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Black Irish (2013)

Black Irish (2013)

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3.96 of 5 Votes: 4
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0345538064 (ISBN13: 9780345538062)
ballantine books

About book Black Irish (2013)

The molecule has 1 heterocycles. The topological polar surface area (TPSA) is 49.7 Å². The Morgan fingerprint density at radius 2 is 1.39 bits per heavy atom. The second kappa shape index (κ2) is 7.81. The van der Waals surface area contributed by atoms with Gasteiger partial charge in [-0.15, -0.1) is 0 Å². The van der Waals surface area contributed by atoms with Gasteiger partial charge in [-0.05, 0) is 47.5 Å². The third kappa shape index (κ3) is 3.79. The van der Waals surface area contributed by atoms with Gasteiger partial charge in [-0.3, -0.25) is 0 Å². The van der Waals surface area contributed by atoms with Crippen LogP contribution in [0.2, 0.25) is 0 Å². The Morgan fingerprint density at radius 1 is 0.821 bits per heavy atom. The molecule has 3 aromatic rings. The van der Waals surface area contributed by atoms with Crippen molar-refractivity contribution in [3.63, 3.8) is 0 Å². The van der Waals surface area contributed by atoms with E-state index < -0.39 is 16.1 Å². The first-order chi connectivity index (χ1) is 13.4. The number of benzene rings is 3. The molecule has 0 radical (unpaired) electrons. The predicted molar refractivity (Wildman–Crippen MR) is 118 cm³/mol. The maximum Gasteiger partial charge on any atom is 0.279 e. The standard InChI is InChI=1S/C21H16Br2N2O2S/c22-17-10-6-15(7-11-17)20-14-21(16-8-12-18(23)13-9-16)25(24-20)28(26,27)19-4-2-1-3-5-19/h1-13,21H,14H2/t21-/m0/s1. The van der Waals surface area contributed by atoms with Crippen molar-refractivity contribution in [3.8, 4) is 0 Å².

Rating: 4* of fiveThe Publisher Says: In this explosive debut thriller by the New York Times bestselling author of Empire of Blue Water, a brilliant homicide detective returns home, where she confronts a city’s dark demons and her own past while pursuing a brutal serial killer on a vengeful rampage.Absalom “Abbie” Kearney grew up an outsider in her own hometown. Even being the adopted daughter of a revered cop couldn’t keep Abbie’s troubled past from making her a misfit in the working-class Irish American enclave of South Buffalo. And now, despite a Harvard degree and a police detective’s badge, she still struggles to earn the respect and trust of those she’s sworn to protect. But all that may change, once the killing starts.When Jimmy Ryan’s mangled corpse is found in a local church basement, this sadistic sacrilege sends a bone-deep chill through the winter-whipped city. It also seems to send a message—one that Abbie believes only the fiercely secretive citizens of the neighborhood known as “the County” understand. But in a town ruled by an old-world code of silence and secrecy, her search for answers is stonewalled at every turn, even by fellow cops. Only when Abbie finds a lead at the Gaelic Club, where war stories, gossip, and confidences flow as freely as the drink, do tongues begin to wag—with desperate warnings and dire threats. And when the killer’s mysterious calling card appears on her own doorstep, the hunt takes a shocking twist into her own family’s past. As the grisly murders and grim revelations multiply, Abbie wages a chilling battle of wits with a maniac who sees into her soul, and she swears to expose the County’s hidden history—one bloody body at a time.My Review: The Doubleday UK meme, a book a day for July 2014, is the goad I'm using to get through my snit-based unwritten reviews. Today's prompt is to discuss one's favorite crime novel, in honor of some British crime-novel beano.Despite there being naggingly annoying lapses in continuity at three or four points, I was sucked into the violent and rage-filled vortex of this book from the get-go. The story, a standard one, is told at a breathless pace in direct, unpretentious language. The setting is seared into my memory. I feel as if I could find the park, drive the streets, point to the places I'd read about. I'm sure as hell not stopping for the cops there, Absalom/Abbie excepted.The family secrets, the community guilt, the larger and wider implications of the vicious and bloody killings, make this procedural far more than an afternoon's entertainment. It's not Art, it's excitement! It's brutal and tough and doesn't give a flying fuck if your girlie-girl feelies are all bent. It's too busy setting you up for the next bashing!I liked the hell out of it. It's good, every now and then, to sluice the nicey-nice from one's brain with a bracing dose of mean as fuck because I wanna be. There is NO oxytocin released in the reading of this book. Adrenaline, yes; androgen, oh my yes. We won't go into the testosterone release figures. Post-menopausal women are cautioned that they might find themselves assuming male secondary characteristics.The sensitive members of the party are STRONGLY cautioned not to so much as handle this book. Don't do it, don't even contemplate it. Not for yinz.Fans of the 87th Precinct, we found you a new writer to follow! This work is licensed under a Creative Commons Attribution-NonCommercial-ShareAlike 3.0 Unported License.